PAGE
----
In my first BTRFS post I described most of its basic features and focused on creating and maintaining snapshots. After using BTRFS for a time, a time came to replace existing 120GB SSD drive with a larger one. My laptop has one M2 factor SSD disk and another 2’’ hard drive. The new M2 SSD is 250GB but I cannot have both SSD in the hardware since there is only one M2 slot.
I made a few bad decisions before I came to a proper procedure:
Initially I thought the good enough way would be to release some space at hard drive, create a partition there to hold a copy of the SSD disk. Then add this partition as another device as a mirror to the existing BTRFS volume. Then split the mirror, remove the old 120GB SSD and leave the system booting from the disk drive mirror. Then add 250G SSD, replacing the old 120GB one. It sounded like a good plan. But don’t do this at home kids. That is large risk when you do it first time. And for a while I thought I was left without any system left. Yes, of course, I did not take a backup.
Instead of failing a drive I converted the RAID1 to a single profile device (differs from RAID0). Luckily I was able to restore the system when I inserted the original disk back to it. Don’t go this way.
This time at least I started with backup. I knew about
btrfs-received but only a little. So I started making the backup
tar. It always works but is not a great tool for a filesystem
dump like btrfs. Anyway, at least it is better than nothing.
Reading about moving data from one BTRFS to another I stumbled on these send/receive commands to do the job. They seemed to me to binary copy BTRFS snapshots pretty well. So I adjusted the 1st procedure to include now the send/receive commands.
It did the trick actually. I copied data from the 120GB SSD to the hard disk partition. Swaped 120/250GB SSD disks a few times before I decided I am satisfied with the system on the hard drive and finally booted without the original 120GB SSD. Then I repeated the whole procedure again to move the daa from the hard drive to the larger SSD.
I forgot about a few things. I forgot to copy subvolumes I created to exclude snapper snapshosts. This is why I had to reinsert the old SSD and copy the missing stuff.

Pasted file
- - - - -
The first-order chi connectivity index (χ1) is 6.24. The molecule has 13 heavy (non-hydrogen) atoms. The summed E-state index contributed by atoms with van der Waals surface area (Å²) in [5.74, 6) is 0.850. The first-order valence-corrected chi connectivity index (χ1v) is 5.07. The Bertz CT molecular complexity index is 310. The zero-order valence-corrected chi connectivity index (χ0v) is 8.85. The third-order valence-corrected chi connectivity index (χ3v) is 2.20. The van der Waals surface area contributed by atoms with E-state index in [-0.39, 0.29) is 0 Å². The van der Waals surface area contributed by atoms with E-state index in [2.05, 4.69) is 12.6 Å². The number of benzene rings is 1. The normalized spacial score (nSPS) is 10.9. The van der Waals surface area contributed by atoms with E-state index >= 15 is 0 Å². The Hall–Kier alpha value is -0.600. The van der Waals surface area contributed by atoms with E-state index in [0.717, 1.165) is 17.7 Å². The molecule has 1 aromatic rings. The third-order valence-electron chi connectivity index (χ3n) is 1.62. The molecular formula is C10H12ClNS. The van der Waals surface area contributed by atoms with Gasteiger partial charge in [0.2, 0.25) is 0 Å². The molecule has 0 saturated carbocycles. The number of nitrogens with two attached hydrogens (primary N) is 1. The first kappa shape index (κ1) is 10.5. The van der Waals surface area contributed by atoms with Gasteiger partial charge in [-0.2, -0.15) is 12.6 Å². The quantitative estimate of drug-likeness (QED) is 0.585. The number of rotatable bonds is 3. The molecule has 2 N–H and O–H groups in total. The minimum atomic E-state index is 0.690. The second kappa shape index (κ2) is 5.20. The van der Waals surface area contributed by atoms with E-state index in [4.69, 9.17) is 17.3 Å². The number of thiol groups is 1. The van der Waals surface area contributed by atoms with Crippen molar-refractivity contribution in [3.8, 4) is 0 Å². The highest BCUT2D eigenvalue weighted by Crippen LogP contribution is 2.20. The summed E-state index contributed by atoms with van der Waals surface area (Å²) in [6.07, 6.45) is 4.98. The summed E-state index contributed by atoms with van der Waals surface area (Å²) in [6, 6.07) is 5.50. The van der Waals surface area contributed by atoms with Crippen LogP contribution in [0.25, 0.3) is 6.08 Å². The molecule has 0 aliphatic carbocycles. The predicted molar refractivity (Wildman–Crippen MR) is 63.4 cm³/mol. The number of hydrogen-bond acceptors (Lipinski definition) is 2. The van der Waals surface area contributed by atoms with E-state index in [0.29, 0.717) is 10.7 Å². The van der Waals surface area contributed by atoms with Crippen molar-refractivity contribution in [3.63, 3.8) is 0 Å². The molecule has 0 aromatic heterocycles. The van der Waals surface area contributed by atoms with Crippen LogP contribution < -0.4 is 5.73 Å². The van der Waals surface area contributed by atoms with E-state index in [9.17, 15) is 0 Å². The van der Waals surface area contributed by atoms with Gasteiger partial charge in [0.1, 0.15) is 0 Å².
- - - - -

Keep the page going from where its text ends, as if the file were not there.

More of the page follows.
There was no 3rd scenario. Actually this one worked but was
not the best optimal one. The best optimal would be to copy all stuff
to an external usb drive using
btrfs-send, replace the disks,
boot from an independent Linux on an usb drive, and using
rebuild the system on the 250GB SSD. Next time maybe.
My laptop has a hard disk drive of 320GB and another M2 SSD which is only 120GB in size. Benefits of SSD are so huge that actually I work only with the SSD. The hard disk is currently used only to store archive data and things I couldn’t affort keeping on SSD.
SSD (sdb) and hard disk (sda) layouts are as below:
|sda4||130G||new copy from sdb2|
Now let’s inspect subvolume configuration.
btrfs subvolums list / ID 257 gen 292008 top level 5 path @ ID 258 gen 292004 top level 5 path @home ID 274 gen 291494 top level 258 path @home/jxa/.virtualbox ID 275 gen 291511 top level 258 path @home/jxa/Downloads ID 276 gen 291511 top level 258 path @home/jxa/tmp ID 277 gen 291184 top level 258 path @home/jxa/VirtualBox VMs ID 312 gen 292007 top level 257 path var/log ID 358 gen 292005 top level 258 path @home/jxa/.cache ID 359 gen 291559 top level 258 path @home/jxa/Arch ID 437 gen 291998 top level 258 path @home/.snapshots ID 929 gen 291370 top level 437 path @home/.snapshots/279/snapshot ID 1761 gen 291551 top level 257 path .snapshot [...]
There are also multiple snapshots created by snapper which I don’t care for and some coming from docker. Those docker were apparently used by some images I kept. Once the images were deleted, the corresponding snapshots disappeared automatically.